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Five Countries Join IAEA's Radiation Monitoring System


During an international emergency response exercise in Bodø, Norway, IAEA field response team member, Stacey Horvitz, uses a backpack-based radiation detection system to gather survey data that will be relayed to IRMIS. (Photo: S. Defour/IAEA)

Iraq, Jordan, Malaysia, Saudi Arabia and Thailand recently joined the IAEA’s International Radiation Monitoring System (IRMIS), bringing the total number of participating countries to 48. In the event of a nuclear or radiological emergency, IRMIS supports the assessment of the radiological situation and provides critical data to immediately inform emergency response decision makers. The system gathers radiation monitoring data from over 6000 monitoring stations worldwide, which are part of nationally operated networks.

“By joining the IAEA IRMIS, these countries have further strengthened the international framework for nuclear or radiological emergency preparedness and response," said Carlos Torres Vidal, Director of the IAEA's Incident and Emergency Centre, which serves as the global focal point for coordinating and facilitating the international response in the event of a nuclear or radiological emergency. "We hope that their example will ultimately encourage other countries to submit their radiation monitoring data to IRMIS.”

IRMIS, which has been operating for 17 years, displays real-time information on radiation levels on a map that references the IAEA Operational Intervention Levels (OILs). OILs are operational criteria that allow emergency response organisations to promptly implement protective and other response actions based on radiation monitoring results that are collected during a nuclear or radiological emergency. This information enables countries’ emergency responders to assess and minimize any potential risks to human health and the environment. IRMIS is designed to support the implementation of the Convention on Early Notification of a Nuclear Accident by providing a mechanism to report and visualise large quantities of environmental radiation monitoring data during an emergency.

“The IAEA has also recently upgraded IRMIS to increase its capacity to share, aggregate and visualize radiation monitoring data during nuclear or radiological emergencies,” Torres Vidal added. Countries are encouraged to voluntarily provide radiation monitoring data to this online system, which facilitates comprehensive and up-to-date information sharing and coordinated emergency response efforts with contributions from international organizations.

Strengthening data sharing in the Middle East and Southeast Asia

Iraq, Jordan and Saudi Arabia are the first countries in the Middle East region to provide monitoring radiation data to IRMIS. “Iraq's participation in the IRMIS system will have a positive impact in Iraq and the region. It enables Iraq to monitor the environment and protect it from the spread of radioactive contamination and mitigate its effects by providing accurate information in a timely manner to specialists in this field,” said Mazin Albadrani, IRMIS provider for the Radiation Protection Center (RPC) of Iraq.

The submission of data to the IAEA IRMIS helps ensure that environmental radioactivity levels are effectively monitored and reported, which is important in providing a comprehensive picture of global and regional radiation levels.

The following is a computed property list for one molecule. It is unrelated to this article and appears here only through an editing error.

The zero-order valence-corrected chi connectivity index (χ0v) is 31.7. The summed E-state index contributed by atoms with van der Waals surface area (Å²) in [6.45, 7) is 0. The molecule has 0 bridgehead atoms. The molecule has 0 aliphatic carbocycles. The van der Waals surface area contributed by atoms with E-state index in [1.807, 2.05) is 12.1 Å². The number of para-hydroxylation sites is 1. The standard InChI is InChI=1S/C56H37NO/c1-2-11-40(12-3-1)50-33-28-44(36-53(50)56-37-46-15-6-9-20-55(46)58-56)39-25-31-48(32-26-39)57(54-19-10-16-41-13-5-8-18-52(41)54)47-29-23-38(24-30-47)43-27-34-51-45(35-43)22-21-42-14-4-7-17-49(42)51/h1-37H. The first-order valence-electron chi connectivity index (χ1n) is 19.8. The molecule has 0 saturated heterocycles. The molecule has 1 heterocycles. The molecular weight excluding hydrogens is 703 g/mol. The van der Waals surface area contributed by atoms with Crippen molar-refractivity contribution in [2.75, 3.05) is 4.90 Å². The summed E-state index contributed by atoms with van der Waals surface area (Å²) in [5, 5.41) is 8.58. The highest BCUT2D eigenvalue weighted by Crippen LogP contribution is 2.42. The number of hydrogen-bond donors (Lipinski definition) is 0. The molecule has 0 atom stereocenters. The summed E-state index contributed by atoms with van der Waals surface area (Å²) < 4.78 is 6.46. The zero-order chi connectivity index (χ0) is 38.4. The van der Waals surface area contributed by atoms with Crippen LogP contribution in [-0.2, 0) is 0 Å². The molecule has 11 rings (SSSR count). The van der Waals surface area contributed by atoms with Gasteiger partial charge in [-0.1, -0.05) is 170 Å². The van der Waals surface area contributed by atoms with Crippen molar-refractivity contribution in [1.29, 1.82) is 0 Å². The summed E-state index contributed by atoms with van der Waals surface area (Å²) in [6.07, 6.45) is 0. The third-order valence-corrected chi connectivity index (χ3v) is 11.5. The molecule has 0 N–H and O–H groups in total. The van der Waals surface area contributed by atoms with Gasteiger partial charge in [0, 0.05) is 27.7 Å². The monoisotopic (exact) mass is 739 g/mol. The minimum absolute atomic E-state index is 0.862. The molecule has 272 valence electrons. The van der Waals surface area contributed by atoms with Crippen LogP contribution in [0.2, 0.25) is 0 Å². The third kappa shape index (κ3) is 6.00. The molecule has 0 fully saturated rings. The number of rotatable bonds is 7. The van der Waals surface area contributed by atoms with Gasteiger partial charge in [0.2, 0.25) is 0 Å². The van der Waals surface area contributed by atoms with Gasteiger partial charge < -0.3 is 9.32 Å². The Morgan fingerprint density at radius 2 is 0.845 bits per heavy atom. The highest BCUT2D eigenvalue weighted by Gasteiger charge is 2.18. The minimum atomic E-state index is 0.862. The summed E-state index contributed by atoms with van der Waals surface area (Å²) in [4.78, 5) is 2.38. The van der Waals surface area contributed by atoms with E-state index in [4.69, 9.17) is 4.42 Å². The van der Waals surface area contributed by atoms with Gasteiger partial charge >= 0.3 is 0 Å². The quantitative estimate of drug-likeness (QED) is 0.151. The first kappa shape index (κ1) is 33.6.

Alaa Jaffal, Head of the Environmental Monitoring Stations Section at Jordan’s Energy and Minerals Regulatory Commission (EMRC) said, “Jordan seeks to build and enhance local capabilities in emergency preparedness and response nationally. IRMIS helps EMRC stay updated on the radiological situation on a global level, which helps Jordan be prepared and ready to initiate an emergency response, if needed. And this radiological data is shared among all responsible stakeholders nationally.”

Thailand and Malaysia joined Indonesia as the three countries in Southeast Asia currently participating in the IAEA IRMIS. “The first-hand data from the detection system in Malaysia will contribute to up-to-date information and data consolidation that will improve plans to react to any potential situation where high levels of radiation is detected,” said Dewisinta Mokhtar, Head of Emergency Unit at the Department of Atomic Energy, Malaysia.

About the IRMIS

IRMIS data can be routine radiation monitoring data, provided on a regular basis, as is the case with all the countries registered with the system. In addition, the data can be collected on an ad-hoc basis, for example, during a nuclear or radiological emergency. Routine data is gathered by fixed instruments that always scan the environment from the same location, while event-related data can come from any radiation monitoring instrument, provided it is linked with coordinates, date and time.

In cooperation with the Unified System for Information Exchange in Incidents and Emergencies (USIE), the IAEA IRMIS provides authorities with 24/7 access to the collected data and the necessary quantitative technical information to support a comprehensive assessment and prognosis of the radiological situation.

Since its creation in 2016, the radiation monitoring information system network has expanded to 48 countries including: Australia, Austria, Belarus, Belgium, Bosnia and Herzegovina, Bulgaria, Canada, Croatia, Cyprus, Czech Republic, Denmark, Estonia, Finland, France, Germany, Greece, Hungary, Iceland, Indonesia, Iraq, Ireland, Italy, Japan, Jordan, Latvia, Lithuania, Luxembourg, Malaysia, Malta, Netherlands, North Macedonia, Norway, Poland, Portugal, Romania, Russian Federation, Saudi Arabia, Serbia, Slovakia, Slovenia, Spain, Sweden, Switzerland, Thailand, Türkiye, Ukraine, United Kingdom and United States of America.

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